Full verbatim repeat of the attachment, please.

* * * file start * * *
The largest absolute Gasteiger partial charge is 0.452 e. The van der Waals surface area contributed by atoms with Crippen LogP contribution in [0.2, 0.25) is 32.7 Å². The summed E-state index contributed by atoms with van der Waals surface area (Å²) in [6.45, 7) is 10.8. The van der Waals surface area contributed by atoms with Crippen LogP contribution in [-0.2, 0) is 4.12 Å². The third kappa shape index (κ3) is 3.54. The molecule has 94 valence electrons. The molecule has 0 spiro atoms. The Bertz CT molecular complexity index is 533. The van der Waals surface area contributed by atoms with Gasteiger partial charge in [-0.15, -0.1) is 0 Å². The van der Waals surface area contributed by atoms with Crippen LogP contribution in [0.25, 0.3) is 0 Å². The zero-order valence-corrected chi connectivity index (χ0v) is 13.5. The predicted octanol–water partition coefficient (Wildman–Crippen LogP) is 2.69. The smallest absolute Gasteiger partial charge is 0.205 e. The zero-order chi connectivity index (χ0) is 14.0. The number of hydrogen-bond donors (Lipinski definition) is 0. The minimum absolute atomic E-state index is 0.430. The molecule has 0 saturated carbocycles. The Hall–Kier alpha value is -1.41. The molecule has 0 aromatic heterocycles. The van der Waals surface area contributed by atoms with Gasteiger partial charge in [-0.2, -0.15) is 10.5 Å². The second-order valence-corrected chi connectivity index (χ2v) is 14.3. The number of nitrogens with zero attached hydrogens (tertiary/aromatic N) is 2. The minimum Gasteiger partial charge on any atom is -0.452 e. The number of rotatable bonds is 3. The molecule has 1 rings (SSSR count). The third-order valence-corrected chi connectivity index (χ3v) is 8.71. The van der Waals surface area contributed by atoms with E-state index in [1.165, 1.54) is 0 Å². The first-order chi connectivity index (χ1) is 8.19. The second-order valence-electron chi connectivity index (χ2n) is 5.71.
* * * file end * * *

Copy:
The largest absolute Gasteiger partial charge is 0.452 e. The van der Waals surface area contributed by atoms with Crippen LogP contribution in [0.2, 0.25) is 32.7 Å². The summed E-state index contributed by atoms with van der Waals surface area (Å²) in [6.45, 7) is 10.8. The van der Waals surface area contributed by atoms with Crippen LogP contribution in [-0.2, 0) is 4.12 Å². The third kappa shape index (κ3) is 3.54. The molecule has 94 valence electrons. The molecule has 0 spiro atoms. The Bertz CT molecular complexity index is 533. The van der Waals surface area contributed by atoms with Gasteiger partial charge in [-0.15, -0.1) is 0 Å². The van der Waals surface area contributed by atoms with Crippen LogP contribution in [0.25, 0.3) is 0 Å². The zero-order valence-corrected chi connectivity index (χ0v) is 13.5. The predicted octanol–water partition coefficient (Wildman–Crippen LogP) is 2.69. The smallest absolute Gasteiger partial charge is 0.205 e. The zero-order chi connectivity index (χ0) is 14.0. The number of hydrogen-bond donors (Lipinski definition) is 0. The minimum absolute atomic E-state index is 0.430. The molecule has 0 saturated carbocycles. The Hall–Kier alpha value is -1.41. The molecule has 0 aromatic heterocycles. The van der Waals surface area contributed by atoms with Gasteiger partial charge in [-0.2, -0.15) is 10.5 Å². The second-order valence-corrected chi connectivity index (χ2v) is 14.3. The number of nitrogens with zero attached hydrogens (tertiary/aromatic N) is 2. The minimum Gasteiger partial charge on any atom is -0.452 e. The number of rotatable bonds is 3. The molecule has 1 rings (SSSR count). The third-order valence-corrected chi connectivity index (χ3v) is 8.71. The van der Waals surface area contributed by atoms with E-state index in [1.165, 1.54) is 0 Å². The first-order chi connectivity index (χ1) is 8.19. The second-order valence-electron chi connectivity index (χ2n) is 5.71.